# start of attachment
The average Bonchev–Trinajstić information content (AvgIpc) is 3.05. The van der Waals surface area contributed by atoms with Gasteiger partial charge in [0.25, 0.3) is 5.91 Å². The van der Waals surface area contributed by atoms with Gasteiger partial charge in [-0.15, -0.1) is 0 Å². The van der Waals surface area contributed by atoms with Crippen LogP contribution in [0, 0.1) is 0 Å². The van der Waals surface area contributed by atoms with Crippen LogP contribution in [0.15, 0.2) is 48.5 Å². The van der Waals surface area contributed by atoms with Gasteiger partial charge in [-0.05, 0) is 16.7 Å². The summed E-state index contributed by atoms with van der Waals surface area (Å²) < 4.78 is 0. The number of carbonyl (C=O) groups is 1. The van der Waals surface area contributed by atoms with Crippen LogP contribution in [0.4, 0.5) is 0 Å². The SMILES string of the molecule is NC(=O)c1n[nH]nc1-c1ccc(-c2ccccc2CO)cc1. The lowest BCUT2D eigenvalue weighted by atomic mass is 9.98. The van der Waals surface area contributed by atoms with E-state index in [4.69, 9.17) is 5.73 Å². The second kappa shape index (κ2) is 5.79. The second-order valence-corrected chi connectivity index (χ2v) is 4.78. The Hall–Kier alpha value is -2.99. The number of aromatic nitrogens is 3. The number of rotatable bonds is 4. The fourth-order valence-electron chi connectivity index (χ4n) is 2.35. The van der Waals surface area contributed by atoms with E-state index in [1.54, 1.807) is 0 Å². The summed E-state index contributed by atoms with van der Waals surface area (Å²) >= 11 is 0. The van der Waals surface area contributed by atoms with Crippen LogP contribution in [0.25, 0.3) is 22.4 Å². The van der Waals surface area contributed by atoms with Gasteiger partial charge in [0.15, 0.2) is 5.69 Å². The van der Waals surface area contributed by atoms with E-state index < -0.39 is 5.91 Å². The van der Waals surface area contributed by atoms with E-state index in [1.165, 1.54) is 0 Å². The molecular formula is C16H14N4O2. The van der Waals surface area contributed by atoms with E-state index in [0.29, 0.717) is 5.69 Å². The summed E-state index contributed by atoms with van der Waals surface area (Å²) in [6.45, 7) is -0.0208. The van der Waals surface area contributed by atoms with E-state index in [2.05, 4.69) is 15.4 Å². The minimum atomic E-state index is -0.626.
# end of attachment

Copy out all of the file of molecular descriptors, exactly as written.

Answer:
The average Bonchev–Trinajstić information content (AvgIpc) is 3.05. The van der Waals surface area contributed by atoms with Gasteiger partial charge in [0.25, 0.3) is 5.91 Å². The van der Waals surface area contributed by atoms with Gasteiger partial charge in [-0.15, -0.1) is 0 Å². The van der Waals surface area contributed by atoms with Crippen LogP contribution in [0, 0.1) is 0 Å². The van der Waals surface area contributed by atoms with Crippen LogP contribution in [0.15, 0.2) is 48.5 Å². The van der Waals surface area contributed by atoms with Gasteiger partial charge in [-0.05, 0) is 16.7 Å². The summed E-state index contributed by atoms with van der Waals surface area (Å²) < 4.78 is 0. The number of carbonyl (C=O) groups is 1. The van der Waals surface area contributed by atoms with Crippen LogP contribution in [0.4, 0.5) is 0 Å². The SMILES string of the molecule is NC(=O)c1n[nH]nc1-c1ccc(-c2ccccc2CO)cc1. The lowest BCUT2D eigenvalue weighted by atomic mass is 9.98. The van der Waals surface area contributed by atoms with E-state index in [4.69, 9.17) is 5.73 Å². The second kappa shape index (κ2) is 5.79. The second-order valence-corrected chi connectivity index (χ2v) is 4.78. The Hall–Kier alpha value is -2.99. The number of aromatic nitrogens is 3. The number of rotatable bonds is 4. The fourth-order valence-electron chi connectivity index (χ4n) is 2.35. The van der Waals surface area contributed by atoms with E-state index in [1.54, 1.807) is 0 Å². The summed E-state index contributed by atoms with van der Waals surface area (Å²) >= 11 is 0. The van der Waals surface area contributed by atoms with Crippen LogP contribution in [0.25, 0.3) is 22.4 Å². The van der Waals surface area contributed by atoms with Gasteiger partial charge in [0.15, 0.2) is 5.69 Å². The van der Waals surface area contributed by atoms with E-state index < -0.39 is 5.91 Å². The van der Waals surface area contributed by atoms with E-state index in [1.165, 1.54) is 0 Å². The molecular formula is C16H14N4O2. The van der Waals surface area contributed by atoms with E-state index in [0.29, 0.717) is 5.69 Å². The summed E-state index contributed by atoms with van der Waals surface area (Å²) in [6.45, 7) is -0.0208. The van der Waals surface area contributed by atoms with E-state index in [2.05, 4.69) is 15.4 Å². The minimum atomic E-state index is -0.626.